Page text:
Tuesday, May 19, 2009, 5/19/2009 09:36:00 AM

Mayo Clinic to Former Top Executive - Return Our Source Code and Trade Secrets

By Todd
Mayo Clinic and one of its former top executives are squaring off in federal court over medical records software.

The case stems from Mayo's allegations that Dr. Peter Elkin took the core code from the program he helped develop and deleted all copies from Mayo computers. Mayo said Elkin had signed over all control of the software to the clinic, as the clinic's policy dictates.

Because the software is "too complex for Mayo to recreate," the complaint alleges it is completely under Elkin's control.

Elkin was with Mayo Clinic until he left for a position with Mount Sinai Center for Biomedical Information in New York in August 2008, according to court records.

Mayo, along with Cerner Corp., filed a lawsuit in December against Elkin alleging breach of contract. Elkin has filed countersuits.

"Mayo has offered a number of reasonable options to Dr. Elkin above and beyond those required by law, including an offer to permit Dr. Elkin to continue his research on the NLP Software," Mayo's attorney wrote in court documents. "Nevertheless, Dr. Elkin has flatly refused this and all reasonable resolutions, necessarily giving rise to this litigation."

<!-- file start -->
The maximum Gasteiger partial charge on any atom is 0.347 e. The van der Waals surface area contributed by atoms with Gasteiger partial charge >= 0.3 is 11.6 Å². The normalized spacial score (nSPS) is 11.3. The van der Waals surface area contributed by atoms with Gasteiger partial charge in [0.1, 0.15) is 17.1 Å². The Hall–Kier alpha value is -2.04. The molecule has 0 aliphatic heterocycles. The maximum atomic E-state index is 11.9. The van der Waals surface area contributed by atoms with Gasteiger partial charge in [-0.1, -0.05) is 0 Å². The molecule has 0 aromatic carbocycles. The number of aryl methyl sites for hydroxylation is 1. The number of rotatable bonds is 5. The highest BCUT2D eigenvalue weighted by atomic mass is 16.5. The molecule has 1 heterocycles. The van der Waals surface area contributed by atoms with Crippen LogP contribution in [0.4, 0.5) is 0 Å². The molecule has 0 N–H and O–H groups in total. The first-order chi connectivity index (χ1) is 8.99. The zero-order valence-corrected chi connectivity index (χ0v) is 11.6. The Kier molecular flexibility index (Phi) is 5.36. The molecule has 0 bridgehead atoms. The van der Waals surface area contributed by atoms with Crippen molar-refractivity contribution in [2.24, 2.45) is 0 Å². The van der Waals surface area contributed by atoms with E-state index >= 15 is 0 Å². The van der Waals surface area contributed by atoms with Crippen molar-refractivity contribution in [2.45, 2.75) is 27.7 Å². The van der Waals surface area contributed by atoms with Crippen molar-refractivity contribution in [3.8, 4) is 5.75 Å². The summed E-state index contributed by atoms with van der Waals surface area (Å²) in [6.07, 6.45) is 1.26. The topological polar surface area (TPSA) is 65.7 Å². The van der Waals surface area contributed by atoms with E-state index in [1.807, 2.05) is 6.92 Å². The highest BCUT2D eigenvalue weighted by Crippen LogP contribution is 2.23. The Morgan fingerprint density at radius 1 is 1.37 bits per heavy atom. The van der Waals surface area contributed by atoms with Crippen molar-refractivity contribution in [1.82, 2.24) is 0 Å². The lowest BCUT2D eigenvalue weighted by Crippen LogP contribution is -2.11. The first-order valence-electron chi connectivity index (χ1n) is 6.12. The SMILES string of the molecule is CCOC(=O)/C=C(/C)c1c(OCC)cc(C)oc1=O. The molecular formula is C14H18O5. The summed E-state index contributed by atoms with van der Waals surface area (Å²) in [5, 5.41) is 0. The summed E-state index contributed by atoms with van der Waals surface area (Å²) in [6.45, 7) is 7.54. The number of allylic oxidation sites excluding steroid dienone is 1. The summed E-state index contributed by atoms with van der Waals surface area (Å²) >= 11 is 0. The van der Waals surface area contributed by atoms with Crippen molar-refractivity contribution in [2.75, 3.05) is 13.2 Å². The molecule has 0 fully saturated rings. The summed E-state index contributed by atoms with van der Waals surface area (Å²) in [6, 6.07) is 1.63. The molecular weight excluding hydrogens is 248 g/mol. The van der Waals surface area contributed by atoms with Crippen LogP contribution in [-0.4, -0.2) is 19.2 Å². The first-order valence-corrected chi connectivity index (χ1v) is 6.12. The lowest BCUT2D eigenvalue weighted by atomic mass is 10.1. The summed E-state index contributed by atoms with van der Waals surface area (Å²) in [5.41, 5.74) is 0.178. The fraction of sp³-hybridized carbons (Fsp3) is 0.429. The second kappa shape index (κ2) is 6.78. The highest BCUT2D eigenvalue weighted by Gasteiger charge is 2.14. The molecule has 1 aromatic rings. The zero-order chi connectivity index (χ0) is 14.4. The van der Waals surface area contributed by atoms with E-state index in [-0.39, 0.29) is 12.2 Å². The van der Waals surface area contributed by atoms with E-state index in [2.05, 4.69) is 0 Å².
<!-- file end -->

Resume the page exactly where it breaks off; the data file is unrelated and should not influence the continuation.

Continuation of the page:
The lawsuit also claims that Elkin attempted to sell the software to Merck & Co., Inc. And, according to the compliant, he gave a presentation about the software in November that revealed proprietary aspects of the program.

"... If Dr. Elkin is not enjoined from disclosing Mayo's confidential and proprietary information and trade secrets relating to the NLP Software, Mayo will lose the value of that information and those trade secrets forever," Mayo says in its complaint.

In 2002, Mayo formed a company with private entities to commercialize the software. Elkin was to receive royalties on the software.

The Mayo company, then called LingoLogix, was purchased for $5.7 million by Cerner Corp. in August 2008, which included the license to the software.

In a Pittsburgh Tribune-Review story Saturday, Elkin's attorneys alleged that Mayo is "violating the terms of federal grants that paid Mayo millions of dollars to develop software for the public good."

Three weeks after Mayo and Cerner filed their lawsuits against Elkin, he filed suits alleging breach of contract on Mayo's side and withholding royalty payments owed to him.

He is seeking damages totaling $560,000 as well "an accounting of Mayo's profits on the Cerner license and an equitable share thereof."

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